With 3D bio-printer, human organs can be fabricated instead of harvested

Summary:An Australian engineering firm has developed a three-dimensional bio-printer that could be used to fabricate organs for patients who need them.

An Australian engineering firm has developed a three-dimensional bio-printer that could be used to fabricate organs for patients who need them.

The result of a collaboration between Melbourne-based Invetech and Organovo, a regenerative medicine company based in San Diego, California, the bio-printer is currently capable of growing blood vessels such as arteries, the companies said.

In five years, "printed" arteries could be used for open heart surgery, the companies said, with complex organs possible within 10 years.

So how does the printer work? The machine allows scientists to place cells of almost any type into a desired three-dimensional shape. The printer has two print heads: one for placing human cells, the other for placing a hydrogel, scaffold or support matrix.

The printer can't simply fabricate cells out of thin air, however. A fabricated artery requires arterial cells on hand, for example.

Gizmag quotes Organovo CEO Keith Murphy:

“Researchers can place liver cells on a preformed scaffold, support kidney cells with a co-printed scaffold, or form adjacent layers of epithelial and stromal soft tissue that grow into a mature tooth. Ultimately the idea would be for surgeons to have tissue on demand for various uses, and the best way to do that is get a number of bio-printers into the hands of researchers and give them the ability to make three dimensional tissues on demand, “ said Murphy.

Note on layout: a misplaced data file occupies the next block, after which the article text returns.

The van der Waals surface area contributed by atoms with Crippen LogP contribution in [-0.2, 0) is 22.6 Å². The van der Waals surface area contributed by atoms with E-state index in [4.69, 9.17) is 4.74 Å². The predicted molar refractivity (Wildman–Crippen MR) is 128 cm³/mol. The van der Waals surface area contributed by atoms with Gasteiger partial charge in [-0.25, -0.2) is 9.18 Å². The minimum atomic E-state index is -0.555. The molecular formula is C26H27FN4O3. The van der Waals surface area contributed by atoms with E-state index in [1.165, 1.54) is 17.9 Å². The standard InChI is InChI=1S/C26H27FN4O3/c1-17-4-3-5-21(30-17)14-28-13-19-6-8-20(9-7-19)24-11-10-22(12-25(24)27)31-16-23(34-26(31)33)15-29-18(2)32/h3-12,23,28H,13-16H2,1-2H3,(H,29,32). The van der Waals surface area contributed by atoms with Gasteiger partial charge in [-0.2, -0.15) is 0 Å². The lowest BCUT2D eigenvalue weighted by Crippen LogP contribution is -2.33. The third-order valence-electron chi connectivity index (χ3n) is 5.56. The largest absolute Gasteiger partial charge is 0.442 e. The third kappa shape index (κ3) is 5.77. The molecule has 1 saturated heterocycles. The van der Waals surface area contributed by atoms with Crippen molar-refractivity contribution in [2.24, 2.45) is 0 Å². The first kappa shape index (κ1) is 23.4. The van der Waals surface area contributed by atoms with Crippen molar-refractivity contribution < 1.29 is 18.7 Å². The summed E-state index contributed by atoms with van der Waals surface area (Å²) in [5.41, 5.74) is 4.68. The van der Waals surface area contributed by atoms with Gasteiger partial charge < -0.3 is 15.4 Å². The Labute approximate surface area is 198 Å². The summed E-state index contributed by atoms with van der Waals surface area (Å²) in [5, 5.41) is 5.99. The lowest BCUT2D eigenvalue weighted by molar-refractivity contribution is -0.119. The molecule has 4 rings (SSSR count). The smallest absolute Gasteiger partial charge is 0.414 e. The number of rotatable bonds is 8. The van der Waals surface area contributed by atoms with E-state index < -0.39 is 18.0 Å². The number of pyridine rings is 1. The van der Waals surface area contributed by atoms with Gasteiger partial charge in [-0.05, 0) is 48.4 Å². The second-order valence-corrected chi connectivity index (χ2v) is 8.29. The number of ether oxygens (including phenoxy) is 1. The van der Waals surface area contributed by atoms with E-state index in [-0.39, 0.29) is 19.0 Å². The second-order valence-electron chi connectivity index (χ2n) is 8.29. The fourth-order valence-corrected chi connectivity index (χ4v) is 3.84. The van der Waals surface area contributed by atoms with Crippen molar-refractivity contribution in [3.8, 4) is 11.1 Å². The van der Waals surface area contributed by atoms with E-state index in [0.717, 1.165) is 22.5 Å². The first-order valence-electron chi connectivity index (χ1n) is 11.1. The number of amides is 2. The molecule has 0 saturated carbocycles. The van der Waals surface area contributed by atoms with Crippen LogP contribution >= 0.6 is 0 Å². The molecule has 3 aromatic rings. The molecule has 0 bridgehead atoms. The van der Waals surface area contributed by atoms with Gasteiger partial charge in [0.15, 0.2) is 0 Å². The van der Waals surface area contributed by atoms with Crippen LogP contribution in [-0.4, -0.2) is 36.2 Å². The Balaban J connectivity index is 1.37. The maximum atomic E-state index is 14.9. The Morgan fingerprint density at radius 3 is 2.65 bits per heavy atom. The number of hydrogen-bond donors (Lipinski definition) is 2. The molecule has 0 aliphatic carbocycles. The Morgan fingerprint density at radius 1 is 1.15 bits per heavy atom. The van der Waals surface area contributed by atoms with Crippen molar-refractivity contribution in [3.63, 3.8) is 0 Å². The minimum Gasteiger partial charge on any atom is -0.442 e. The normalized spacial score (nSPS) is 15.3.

The system is accurate within microns -- necessary to place cells in the proper position -- using a computer-controlled, laser-based calibration system for accuracy in repetition. Manipulated using a software interface, the printer can build a model of the tissue construct before the printer actually begins fabrication.

The companies plan to get the printers into the hands of research institutions who are studying human tissue repair and organ replacement.

Are fabricated organs a long way off? You bet. But the idea that you could simply "Ctrl + P" to print a pancreas is exciting, indeed.

This post was originally published on Smartplanet.com

Topics: Innovation


Andrew Nusca is a former writer-editor for ZDNet and contributor to CNET. He is also the former editor of SmartPlanet, ZDNet's sister site about innovation. He writes about business, technology and design now but used to cover finance, fashion and culture. He was an intern at Money, Men's Vogue, Popular Mechanics and the New York Daily Ne... Full Bio

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